I read this book in the hottest days of the year, and it’s a weird weather to be reading about Christmas elves, as we were all melting from the heat here in Ireland… I was thinking of the people in the southern hemisphere who’re experiencing winter right now, and I do envy them quite a bit. The heatwave did not stop me from enjoying this, though!
From New York Times Bestselling Author of “Goodnight Stories for Rebel Girls”
In the city of R., nothing bad ever happens—which makes it a perfect destination for moms Isabella and Dominique, and their three children, Manuel, Camila, and Shonda, when they’re forced to flee their home country just before Christmas to keep their family together.
Crammed into a tiny apartment at 10 Roomy Chimneys Road, the family does its best to make friends with new neighbors—only to discover that the reason that nothing bad ever happens in R. is that its residents maintain the status quo at all costs. They don’t try anything new. They don’t take risks. And they never talk to strangers.
But the children of R. have had enough. Led by a young inventor, they’ve started a clandestine radio network to communicate freely and challenge the adults’ rules. Their rebellion starts Manuel, Camila and Shonda on a magical adventure— to save Christmas, and to bring community back to the city of R.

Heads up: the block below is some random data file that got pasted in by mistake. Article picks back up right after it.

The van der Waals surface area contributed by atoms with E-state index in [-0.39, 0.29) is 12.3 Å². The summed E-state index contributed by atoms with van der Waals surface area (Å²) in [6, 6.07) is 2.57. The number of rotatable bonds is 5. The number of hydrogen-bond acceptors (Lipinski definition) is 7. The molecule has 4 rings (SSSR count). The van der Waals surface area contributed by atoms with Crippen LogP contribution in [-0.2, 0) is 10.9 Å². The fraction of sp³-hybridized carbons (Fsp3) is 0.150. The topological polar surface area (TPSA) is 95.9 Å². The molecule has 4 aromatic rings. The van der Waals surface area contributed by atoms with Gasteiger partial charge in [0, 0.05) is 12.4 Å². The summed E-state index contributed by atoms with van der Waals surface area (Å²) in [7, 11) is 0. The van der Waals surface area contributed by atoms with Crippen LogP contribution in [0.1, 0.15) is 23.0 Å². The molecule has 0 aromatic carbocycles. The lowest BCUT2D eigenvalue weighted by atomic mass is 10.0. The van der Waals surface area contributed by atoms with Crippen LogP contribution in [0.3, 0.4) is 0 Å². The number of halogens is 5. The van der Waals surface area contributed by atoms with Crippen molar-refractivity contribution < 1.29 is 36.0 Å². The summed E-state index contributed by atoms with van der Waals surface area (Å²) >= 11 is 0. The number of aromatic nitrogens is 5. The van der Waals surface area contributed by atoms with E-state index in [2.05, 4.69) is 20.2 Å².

I was given a copy by Netgalley in exchange for a fair review.
I don’t often read children’s books, mostly because as a childless adult I feel like this is not really my wheelhouse. I do however love to see diverse books for all ages, and I love a good picture book. So when I saw this on Netgalley, under LGBTQIA, I had to grab it.
It turned out to be for a younger audience than I was expecting, on the lower end of Middle Grade, so that’s something to think about if you’re going to get it as a gift.
We’re following a queer family who had to flee their country due to homophobia, and I appreciate that the author is being very honest about this while also obviously staying appropriate. These are discussions that we can and should have with kids. The anonymity of the city of R. also works very well to tell this kind of stories, too, I think. It could be anywhere.
What I did not see coming was that the police would be involved in this story, I mean from the blurb it was innocent enough, but the moms do get, if not arrested, then escorted to the police station in the back of a car, which… was not explicitly violent, but I suppose as an adult with an understanding of current events it hits as violent.
The story itself is cute other than this particular point, and the children – especially Olivia, with her inventions – are relatable and fun. Not to mention it’s great to see queer families in kids’ books – here with children who have two moms (and others who have two dads, monoparental families, etc). The illustrations are adorable throughout, I actually really liked the inclusion of two-tone illustrations in red and green (and black) as well as the full colour ones. It’s a lovely and very short read for young children.
Preorder it in time for Christmas!